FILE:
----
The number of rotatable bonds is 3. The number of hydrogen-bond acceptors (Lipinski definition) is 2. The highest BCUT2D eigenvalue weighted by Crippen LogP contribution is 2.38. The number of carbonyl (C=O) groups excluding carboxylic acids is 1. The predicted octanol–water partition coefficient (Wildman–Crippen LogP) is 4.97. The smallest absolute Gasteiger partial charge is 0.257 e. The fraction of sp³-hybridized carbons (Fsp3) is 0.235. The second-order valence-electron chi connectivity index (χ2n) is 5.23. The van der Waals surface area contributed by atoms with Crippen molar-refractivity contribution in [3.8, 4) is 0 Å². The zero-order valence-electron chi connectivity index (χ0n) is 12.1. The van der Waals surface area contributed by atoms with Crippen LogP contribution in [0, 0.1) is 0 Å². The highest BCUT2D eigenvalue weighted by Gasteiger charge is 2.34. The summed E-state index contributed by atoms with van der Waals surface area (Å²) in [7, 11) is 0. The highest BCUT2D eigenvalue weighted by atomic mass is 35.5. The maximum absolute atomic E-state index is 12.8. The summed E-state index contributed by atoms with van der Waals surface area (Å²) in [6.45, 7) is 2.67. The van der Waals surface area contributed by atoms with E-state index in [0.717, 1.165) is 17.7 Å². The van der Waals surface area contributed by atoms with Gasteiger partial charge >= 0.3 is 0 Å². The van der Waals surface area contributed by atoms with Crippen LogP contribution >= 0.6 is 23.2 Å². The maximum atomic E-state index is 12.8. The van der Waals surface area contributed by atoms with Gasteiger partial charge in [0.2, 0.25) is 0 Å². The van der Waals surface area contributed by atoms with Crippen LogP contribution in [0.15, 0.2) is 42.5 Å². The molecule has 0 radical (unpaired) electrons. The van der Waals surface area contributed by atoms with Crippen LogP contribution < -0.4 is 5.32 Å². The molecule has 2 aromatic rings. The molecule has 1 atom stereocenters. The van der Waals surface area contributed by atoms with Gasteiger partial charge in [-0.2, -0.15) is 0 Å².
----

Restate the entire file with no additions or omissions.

The number of rotatable bonds is 3. The number of hydrogen-bond acceptors (Lipinski definition) is 2. The highest BCUT2D eigenvalue weighted by Crippen LogP contribution is 2.38. The number of carbonyl (C=O) groups excluding carboxylic acids is 1. The predicted octanol–water partition coefficient (Wildman–Crippen LogP) is 4.97. The smallest absolute Gasteiger partial charge is 0.257 e. The fraction of sp³-hybridized carbons (Fsp3) is 0.235. The second-order valence-electron chi connectivity index (χ2n) is 5.23. The van der Waals surface area contributed by atoms with Crippen molar-refractivity contribution in [3.8, 4) is 0 Å². The zero-order valence-electron chi connectivity index (χ0n) is 12.1. The van der Waals surface area contributed by atoms with Crippen LogP contribution in [0, 0.1) is 0 Å². The highest BCUT2D eigenvalue weighted by Gasteiger charge is 2.34. The summed E-state index contributed by atoms with van der Waals surface area (Å²) in [7, 11) is 0. The highest BCUT2D eigenvalue weighted by atomic mass is 35.5. The maximum absolute atomic E-state index is 12.8. The summed E-state index contributed by atoms with van der Waals surface area (Å²) in [6.45, 7) is 2.67. The van der Waals surface area contributed by atoms with E-state index in [0.717, 1.165) is 17.7 Å². The van der Waals surface area contributed by atoms with Gasteiger partial charge >= 0.3 is 0 Å². The van der Waals surface area contributed by atoms with Crippen LogP contribution >= 0.6 is 23.2 Å². The maximum atomic E-state index is 12.8. The van der Waals surface area contributed by atoms with Gasteiger partial charge in [0.2, 0.25) is 0 Å². The van der Waals surface area contributed by atoms with Crippen LogP contribution in [0.15, 0.2) is 42.5 Å². The molecule has 0 radical (unpaired) electrons. The van der Waals surface area contributed by atoms with Crippen LogP contribution < -0.4 is 5.32 Å². The molecule has 2 aromatic rings. The molecule has 1 atom stereocenters. The van der Waals surface area contributed by atoms with Gasteiger partial charge in [-0.2, -0.15) is 0 Å².